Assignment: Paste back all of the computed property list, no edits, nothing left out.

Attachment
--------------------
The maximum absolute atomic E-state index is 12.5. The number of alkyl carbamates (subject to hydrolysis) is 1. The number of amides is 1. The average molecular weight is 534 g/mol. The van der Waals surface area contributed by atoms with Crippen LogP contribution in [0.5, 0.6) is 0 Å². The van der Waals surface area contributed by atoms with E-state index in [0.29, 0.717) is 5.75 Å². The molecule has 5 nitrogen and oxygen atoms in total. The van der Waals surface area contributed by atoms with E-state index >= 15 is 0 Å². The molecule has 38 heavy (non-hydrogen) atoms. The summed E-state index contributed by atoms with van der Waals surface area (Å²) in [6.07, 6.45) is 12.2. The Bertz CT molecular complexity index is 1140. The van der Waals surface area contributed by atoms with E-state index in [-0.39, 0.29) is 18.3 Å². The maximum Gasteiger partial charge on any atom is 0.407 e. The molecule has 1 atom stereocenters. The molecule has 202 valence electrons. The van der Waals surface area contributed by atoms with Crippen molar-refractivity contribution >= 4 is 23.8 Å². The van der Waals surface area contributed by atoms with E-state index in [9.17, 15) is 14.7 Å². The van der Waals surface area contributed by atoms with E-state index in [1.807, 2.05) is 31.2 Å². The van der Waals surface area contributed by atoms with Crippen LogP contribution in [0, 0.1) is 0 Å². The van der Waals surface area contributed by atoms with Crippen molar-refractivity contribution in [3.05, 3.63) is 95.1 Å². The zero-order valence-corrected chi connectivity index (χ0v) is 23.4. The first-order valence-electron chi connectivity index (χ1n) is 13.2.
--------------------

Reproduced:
The maximum absolute atomic E-state index is 12.5. The number of alkyl carbamates (subject to hydrolysis) is 1. The number of amides is 1. The average molecular weight is 534 g/mol. The van der Waals surface area contributed by atoms with Crippen LogP contribution in [0.5, 0.6) is 0 Å². The van der Waals surface area contributed by atoms with E-state index in [0.29, 0.717) is 5.75 Å². The molecule has 5 nitrogen and oxygen atoms in total. The van der Waals surface area contributed by atoms with E-state index >= 15 is 0 Å². The molecule has 38 heavy (non-hydrogen) atoms. The summed E-state index contributed by atoms with van der Waals surface area (Å²) in [6.07, 6.45) is 12.2. The Bertz CT molecular complexity index is 1140. The van der Waals surface area contributed by atoms with E-state index in [-0.39, 0.29) is 18.3 Å². The maximum Gasteiger partial charge on any atom is 0.407 e. The molecule has 1 atom stereocenters. The molecule has 202 valence electrons. The van der Waals surface area contributed by atoms with Crippen molar-refractivity contribution >= 4 is 23.8 Å². The van der Waals surface area contributed by atoms with E-state index in [9.17, 15) is 14.7 Å². The van der Waals surface area contributed by atoms with E-state index in [1.807, 2.05) is 31.2 Å². The van der Waals surface area contributed by atoms with Crippen LogP contribution in [0, 0.1) is 0 Å². The van der Waals surface area contributed by atoms with Crippen molar-refractivity contribution in [3.05, 3.63) is 95.1 Å². The zero-order valence-corrected chi connectivity index (χ0v) is 23.4. The first-order valence-electron chi connectivity index (χ1n) is 13.2.